At first glance, Leavenworth has many of the markings of a typical small American town. As you descend into the town from the Cascade Mountains, a two-lane highway morphs into a four-lane strip bordered by familiar corporate brands – 76 gas, Howard Johnson’s, Wells Fargo, Starbucks. It looks pretty much like Anywhere, USA. But it doesn’t take long to realize there’s something else going on here. It’s the font.
I’m assuming it’s some kind of town ordinance, but all signs use a typeface familiar to anyone who’s visited the northern Alps, or who takes their Oktoberfest seriously. Apparently it’s called the Fraktur – translated as “broken” or without the smooth curves we see in most popular script – and in Leavenworth no other fonts need apply. In good Germanic fashion, rules matter.
Rules also seem to apply to building design. It doesn’t matter whether you’re the country’s largest bank, coffeehouse, or fast food restaurant – if you’re going to do business here, you had better bring your best half-timbered, ornamental Gothic architecture. And don’t forget the petunias.
I can (sort of) understand the need to create theme towns like this. Relatively isolated places such as Leavenworth need to make a destination out of themselves after other sources of revenue (logging, mining etc.) have moved on. A few tourists no doubt come to this area to spend time in the wilderness, but a far greater number would probably prefer to take it all in from a bar stool. And if that bar chooses to serve up a steady serving of oompah, bratwurst, and Kölsch, all the better.
But my goal in coming to Leavenworth was not to throw back steins or rediscover my inner von Trapp (although Sound of Music was playing at the Leavenworth Summer Theater). I had come to do some mountain biking in the nearby Freund Canyon. In addition to its Gothic trimmings, Leavenworth is a bit of a mountain cycling mecca and has a number of shops renting bikes.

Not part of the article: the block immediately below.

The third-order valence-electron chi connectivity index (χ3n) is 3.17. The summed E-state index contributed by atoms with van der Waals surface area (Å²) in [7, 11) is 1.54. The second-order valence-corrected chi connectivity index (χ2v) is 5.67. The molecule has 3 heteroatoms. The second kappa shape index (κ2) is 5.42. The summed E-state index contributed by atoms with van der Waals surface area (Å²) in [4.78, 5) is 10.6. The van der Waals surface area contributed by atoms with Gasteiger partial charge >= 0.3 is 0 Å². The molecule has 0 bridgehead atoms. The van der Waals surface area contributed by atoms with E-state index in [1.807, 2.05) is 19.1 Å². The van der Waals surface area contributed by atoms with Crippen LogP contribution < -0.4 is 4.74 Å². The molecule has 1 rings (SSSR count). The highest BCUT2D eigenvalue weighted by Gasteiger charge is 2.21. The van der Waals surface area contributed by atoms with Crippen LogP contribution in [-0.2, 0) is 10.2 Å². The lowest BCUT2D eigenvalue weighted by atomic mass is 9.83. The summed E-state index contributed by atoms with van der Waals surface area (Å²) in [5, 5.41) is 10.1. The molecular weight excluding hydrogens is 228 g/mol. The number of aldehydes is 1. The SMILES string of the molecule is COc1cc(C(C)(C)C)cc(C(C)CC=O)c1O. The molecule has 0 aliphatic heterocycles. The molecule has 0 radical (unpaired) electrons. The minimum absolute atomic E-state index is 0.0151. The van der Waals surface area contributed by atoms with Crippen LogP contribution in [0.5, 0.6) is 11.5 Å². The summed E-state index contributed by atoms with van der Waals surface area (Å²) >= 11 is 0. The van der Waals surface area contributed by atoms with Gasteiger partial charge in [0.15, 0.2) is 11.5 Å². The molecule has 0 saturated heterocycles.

But I needed food and drink, and in Leavenworth there is ample supply of both. If heavy portions of lumberjack cuisine is what you’re looking for, the downtown Leavenworth restaurant scene is probably going to disappoint. Every second shop seems tied to a local winery and wine tastings go all day. Despite the reputation of German food to be on the heavy side, I found restaurants went a little overboard on the fufu. I suspect the prawns and diablo sauce I ate one night had fewer calories than your average french fry. These aren’t the meals you need after spending all day single tracking deep in the mountains.
Whether the eats are to your liking or not, Leavenworth is in a beautiful part of the country, and this is no doubt part its appeal. Driving from the coast, it’s the first place where the sun seems intent on making more than just a cameo appearance. On my visit, Leavenworth’s Waterfront Park was a lively place, with the young and old renting floatables and drifting down the Wenatchee river. If not drifting, visitors were jumping, diving, or wading in the river’s refreshingly cool waters.
Leavenworth is kitschy, and I’m confident no self-respecting Bavarian would be caught dead in the place. The oompah bands, lederhosen, and dirndl frocks can be a little much at times. Still, it seems to be a genuinely happy town and the mood was infectious. When people smiled and said hi on the streets, my first reaction was, you must be from around here. And whether you take in the mountains from a hardtail or a taverne, you’ll be hardpressed to find a more picturesque part of the country.